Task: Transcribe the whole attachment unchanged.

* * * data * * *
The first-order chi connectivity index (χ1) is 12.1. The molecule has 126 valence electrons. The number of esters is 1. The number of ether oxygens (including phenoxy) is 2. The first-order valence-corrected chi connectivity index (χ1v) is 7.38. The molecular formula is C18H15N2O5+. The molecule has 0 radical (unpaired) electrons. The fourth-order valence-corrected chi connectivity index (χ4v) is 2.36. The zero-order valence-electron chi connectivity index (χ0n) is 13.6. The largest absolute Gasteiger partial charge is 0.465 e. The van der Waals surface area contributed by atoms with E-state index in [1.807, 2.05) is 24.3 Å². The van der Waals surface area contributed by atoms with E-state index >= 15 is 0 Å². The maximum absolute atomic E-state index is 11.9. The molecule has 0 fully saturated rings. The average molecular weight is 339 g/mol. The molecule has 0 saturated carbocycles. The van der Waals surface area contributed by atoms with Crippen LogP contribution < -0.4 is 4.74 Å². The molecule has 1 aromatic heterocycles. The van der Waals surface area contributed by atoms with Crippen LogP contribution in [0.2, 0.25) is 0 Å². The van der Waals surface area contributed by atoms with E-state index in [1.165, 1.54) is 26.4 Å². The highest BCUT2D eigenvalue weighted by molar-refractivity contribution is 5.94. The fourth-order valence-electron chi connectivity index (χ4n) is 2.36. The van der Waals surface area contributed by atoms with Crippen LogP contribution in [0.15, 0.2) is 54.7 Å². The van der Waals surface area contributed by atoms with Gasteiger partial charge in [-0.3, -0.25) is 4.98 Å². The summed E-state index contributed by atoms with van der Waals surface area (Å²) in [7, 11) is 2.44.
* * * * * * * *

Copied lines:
The first-order chi connectivity index (χ1) is 12.1. The molecule has 126 valence electrons. The number of esters is 1. The number of ether oxygens (including phenoxy) is 2. The first-order valence-corrected chi connectivity index (χ1v) is 7.38. The molecular formula is C18H15N2O5+. The molecule has 0 radical (unpaired) electrons. The fourth-order valence-corrected chi connectivity index (χ4v) is 2.36. The zero-order valence-electron chi connectivity index (χ0n) is 13.6. The largest absolute Gasteiger partial charge is 0.465 e. The van der Waals surface area contributed by atoms with E-state index in [1.807, 2.05) is 24.3 Å². The van der Waals surface area contributed by atoms with E-state index >= 15 is 0 Å². The maximum absolute atomic E-state index is 11.9. The molecule has 0 fully saturated rings. The average molecular weight is 339 g/mol. The molecule has 0 saturated carbocycles. The van der Waals surface area contributed by atoms with Crippen LogP contribution < -0.4 is 4.74 Å². The molecule has 1 aromatic heterocycles. The van der Waals surface area contributed by atoms with Crippen LogP contribution in [0.2, 0.25) is 0 Å². The van der Waals surface area contributed by atoms with E-state index in [1.165, 1.54) is 26.4 Å². The highest BCUT2D eigenvalue weighted by molar-refractivity contribution is 5.94. The fourth-order valence-electron chi connectivity index (χ4n) is 2.36. The van der Waals surface area contributed by atoms with Crippen LogP contribution in [0.15, 0.2) is 54.7 Å². The van der Waals surface area contributed by atoms with Gasteiger partial charge in [-0.3, -0.25) is 4.98 Å². The summed E-state index contributed by atoms with van der Waals surface area (Å²) in [7, 11) is 2.44.